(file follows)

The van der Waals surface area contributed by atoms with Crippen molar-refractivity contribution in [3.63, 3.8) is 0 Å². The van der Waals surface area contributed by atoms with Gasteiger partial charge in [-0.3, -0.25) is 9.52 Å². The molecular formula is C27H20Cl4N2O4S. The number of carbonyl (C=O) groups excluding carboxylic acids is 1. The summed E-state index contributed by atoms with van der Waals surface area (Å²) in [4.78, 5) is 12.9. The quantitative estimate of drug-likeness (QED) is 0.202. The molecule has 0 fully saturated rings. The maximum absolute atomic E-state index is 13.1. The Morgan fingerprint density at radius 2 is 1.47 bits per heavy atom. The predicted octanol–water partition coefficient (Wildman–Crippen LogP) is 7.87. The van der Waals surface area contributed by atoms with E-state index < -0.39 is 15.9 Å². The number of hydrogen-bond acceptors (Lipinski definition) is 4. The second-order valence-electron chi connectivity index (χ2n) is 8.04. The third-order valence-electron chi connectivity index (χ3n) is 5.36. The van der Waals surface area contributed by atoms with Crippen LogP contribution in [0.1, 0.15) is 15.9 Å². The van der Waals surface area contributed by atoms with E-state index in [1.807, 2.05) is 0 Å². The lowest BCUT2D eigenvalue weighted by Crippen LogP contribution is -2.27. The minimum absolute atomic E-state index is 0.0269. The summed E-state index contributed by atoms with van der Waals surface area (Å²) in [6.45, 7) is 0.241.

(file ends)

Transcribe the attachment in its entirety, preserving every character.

The van der Waals surface area contributed by atoms with Crippen molar-refractivity contribution in [3.63, 3.8) is 0 Å². The van der Waals surface area contributed by atoms with Gasteiger partial charge in [-0.3, -0.25) is 9.52 Å². The molecular formula is C27H20Cl4N2O4S. The number of carbonyl (C=O) groups excluding carboxylic acids is 1. The summed E-state index contributed by atoms with van der Waals surface area (Å²) in [4.78, 5) is 12.9. The quantitative estimate of drug-likeness (QED) is 0.202. The molecule has 0 fully saturated rings. The maximum absolute atomic E-state index is 13.1. The Morgan fingerprint density at radius 2 is 1.47 bits per heavy atom. The predicted octanol–water partition coefficient (Wildman–Crippen LogP) is 7.87. The van der Waals surface area contributed by atoms with E-state index < -0.39 is 15.9 Å². The number of hydrogen-bond acceptors (Lipinski definition) is 4. The second-order valence-electron chi connectivity index (χ2n) is 8.04. The third-order valence-electron chi connectivity index (χ3n) is 5.36. The van der Waals surface area contributed by atoms with Crippen LogP contribution in [0.1, 0.15) is 15.9 Å². The van der Waals surface area contributed by atoms with E-state index in [1.807, 2.05) is 0 Å². The lowest BCUT2D eigenvalue weighted by Crippen LogP contribution is -2.27. The minimum absolute atomic E-state index is 0.0269. The summed E-state index contributed by atoms with van der Waals surface area (Å²) in [6.45, 7) is 0.241.